A micromanipulator is a device which is used to physically interact with a sample under a microscope, where a level of precision of movement is necessary that cannot be achieved by the unaided human hand. It may typically consist of an input joystick, a mechanism for reducing the range of movement and an output section with the means of holding a microtool to hold, inject, cut or otherwise manipulate the object as required. The mechanism for reducing the movement usually requires the movement to be free of backlash. This is achieved by the use of kinematic constraints to allow each part of the mechanism to move only in one or more chosen degrees of freedom, which achieves a high precision and repeatability of movement, usually at the expense of some absolute accuracy.
Movement reduction can be performed by mechanical levers, hydraulically using pistons of different diameters connected by tubing containing non-compressible fluid, electronically using stepper motors or linear actuators, or combinations of techniques in one instrument. Mechanisms with different ranges of movement or variable reduction ratio may be incorporated in one instrument to allow coarse and fine positioning.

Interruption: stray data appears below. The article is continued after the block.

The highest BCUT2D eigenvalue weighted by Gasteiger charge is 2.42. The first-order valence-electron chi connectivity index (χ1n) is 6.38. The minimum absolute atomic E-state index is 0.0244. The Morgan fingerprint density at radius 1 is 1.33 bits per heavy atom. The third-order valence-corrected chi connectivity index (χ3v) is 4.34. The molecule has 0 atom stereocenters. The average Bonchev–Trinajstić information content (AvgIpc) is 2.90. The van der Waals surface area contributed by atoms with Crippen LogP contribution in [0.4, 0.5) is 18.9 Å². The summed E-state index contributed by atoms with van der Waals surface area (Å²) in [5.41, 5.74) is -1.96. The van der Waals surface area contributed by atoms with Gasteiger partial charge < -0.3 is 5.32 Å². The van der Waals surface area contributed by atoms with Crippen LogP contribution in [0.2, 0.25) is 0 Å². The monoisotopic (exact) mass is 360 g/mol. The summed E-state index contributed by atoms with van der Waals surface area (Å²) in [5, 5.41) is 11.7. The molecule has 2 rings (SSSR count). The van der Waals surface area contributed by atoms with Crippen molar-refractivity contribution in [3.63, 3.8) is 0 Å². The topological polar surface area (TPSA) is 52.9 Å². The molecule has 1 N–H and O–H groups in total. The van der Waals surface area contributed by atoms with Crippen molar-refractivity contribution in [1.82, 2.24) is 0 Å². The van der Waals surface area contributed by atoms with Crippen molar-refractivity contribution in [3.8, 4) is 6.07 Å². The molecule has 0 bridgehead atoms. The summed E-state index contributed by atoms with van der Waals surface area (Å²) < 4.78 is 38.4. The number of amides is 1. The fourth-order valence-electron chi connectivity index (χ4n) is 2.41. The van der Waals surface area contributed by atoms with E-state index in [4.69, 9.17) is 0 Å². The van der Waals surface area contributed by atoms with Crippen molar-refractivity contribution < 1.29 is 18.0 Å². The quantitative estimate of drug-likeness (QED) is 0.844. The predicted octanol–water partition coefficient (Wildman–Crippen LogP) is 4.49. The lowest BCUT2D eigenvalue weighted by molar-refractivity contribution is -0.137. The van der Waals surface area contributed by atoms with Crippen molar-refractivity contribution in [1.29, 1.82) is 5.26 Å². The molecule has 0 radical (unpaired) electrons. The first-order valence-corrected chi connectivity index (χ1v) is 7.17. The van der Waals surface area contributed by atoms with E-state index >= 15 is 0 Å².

Micromanipulators are usually used in conjunction with microscopes. Depending on the application, one or more micromanipulators may be fitted to a microscope stage or rigidly mounted to a bench next to a microscope. A typical application of micromanipulation is human intracytoplasmic sperm injection. Here, a spermatozoon measuring some 3 to 5 micrometres across is injected into an oocyte of approximately 100 micrometres in diameter, under the direct manual control of an embryologist. A disposable glass micropipette is fitted to a toolholder mounted on the output of the manipulator. The toolholder can be adjusted for different sized tools as well as the angle at which the tool is held.
Micromanipulators are also used in applications such as microelectronics to position test probes onto small to medium scale integrated circuits and hybrid devices, and patch clamp experiments in biological research.
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